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Wkly Futures Market Summary July 25.23


The latest Japanese CPI came in below trade forecasts while there were indications that the Bank of Japan will keep policy unchanged at next week’s meeting, both of which provided a mild boost to risk appetites. In addition, the latest UK retail sales reading came in higher than expected. While there were no major US economic numbers for the market to digest, Canadian retail sales were highest than estimates while the Canadian new housing price index was in-line with forecasts. Treasuries have held within inside-day ranges and went on to close to mild gains during Friday’s trading session.


The Dollar was able to extend its recovery move to a 1 1/2 week high before finishing last Friday’s trading session with a moderate early gain and a positive weekly reversal from Tuesday’s 15-month low. While there were no major US economic numbers for the market to digest, weaker than expected readings for UK CPI on Thursday and Canadian retail sales on Friday provided the Dollar with underlying support. In contrast, the Japanese Yen came under severe pressure due to a lower than expected Japanese CPI reading as well as the prospect of steady rates and policy at next week’s BOJ meeting. The Dollar forged a higher high to start the new trading week and appears poised to fill a gap up at 101.295/101.315.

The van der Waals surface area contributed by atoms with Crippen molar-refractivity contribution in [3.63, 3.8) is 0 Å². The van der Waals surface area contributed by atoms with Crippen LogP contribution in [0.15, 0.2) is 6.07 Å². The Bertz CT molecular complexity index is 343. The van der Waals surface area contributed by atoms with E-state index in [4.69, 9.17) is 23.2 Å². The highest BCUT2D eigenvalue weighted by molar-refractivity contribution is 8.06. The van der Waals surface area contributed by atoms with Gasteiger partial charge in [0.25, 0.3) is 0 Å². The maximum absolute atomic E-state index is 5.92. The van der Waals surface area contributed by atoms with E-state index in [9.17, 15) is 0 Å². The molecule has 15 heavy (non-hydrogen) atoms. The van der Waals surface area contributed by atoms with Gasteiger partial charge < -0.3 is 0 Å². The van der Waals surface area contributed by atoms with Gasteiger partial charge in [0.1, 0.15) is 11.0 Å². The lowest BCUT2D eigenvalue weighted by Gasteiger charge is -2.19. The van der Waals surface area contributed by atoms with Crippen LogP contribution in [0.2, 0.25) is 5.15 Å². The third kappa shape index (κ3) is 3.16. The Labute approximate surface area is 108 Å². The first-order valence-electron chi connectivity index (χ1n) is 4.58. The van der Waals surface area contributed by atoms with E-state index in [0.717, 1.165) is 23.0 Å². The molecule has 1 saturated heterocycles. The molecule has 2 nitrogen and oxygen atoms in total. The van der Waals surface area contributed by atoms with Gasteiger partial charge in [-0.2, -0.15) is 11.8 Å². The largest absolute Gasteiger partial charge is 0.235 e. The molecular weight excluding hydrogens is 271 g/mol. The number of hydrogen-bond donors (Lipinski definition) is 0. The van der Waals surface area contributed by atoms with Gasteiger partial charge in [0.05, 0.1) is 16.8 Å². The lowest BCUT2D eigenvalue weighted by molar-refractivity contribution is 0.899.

Global markets were able to build upon a positive early tone, but then lost some of their strength by the close of last Friday’s trading session. Reports that China would introduce stimulative measures for their property and automotive industries gave early support to many market sectors. American Express and Schlumberger saw positive earnings results that gave a further boost to sentiment coming into early action. However, news that the Nasdaq stock index would see a special rebalancing over the weekend caused a mild flare-up of risk anxiety.

Following volatile price action, the major US stock indices fell back from their early highs as the Nasdaq index closed in negative territory. The S&P is showing initial positive action this week and that highlights confidence in the US economy to withstand what could be the last rate hike of this year. While the Dow futures remain just under last week’s upside breakout, the large company index has remained relatively stronger than other sectors of the market through the recent corrective dip. The NASDAQ remains the most vulnerable of the actively traded stock index futures contracts with negative legal/union related developments involving Elon Musk and the potential for additional trade barriers in the global chip markets after Japan joined the US battle against China in the chip trade war.


We think the gold market is lucky to be holding above last week’s lows in the early trade this week given a fresh higher high in the US dollar and in the face of almost certain rate hikes from the US and Europe later this week. In retrospect, investors remain cool toward gold and silver, with ETF holdings last week declining by 257,337 ounces in gold and by 6.4 million ounces in silver. Year-to-date both gold and silver ETF holdings are both more than 2% lower! With the dollar rallying 160 points last week, the Thursday/Friday reversal in August gold of $40 was clearly deserved and likely sets the stage for more declines early this week.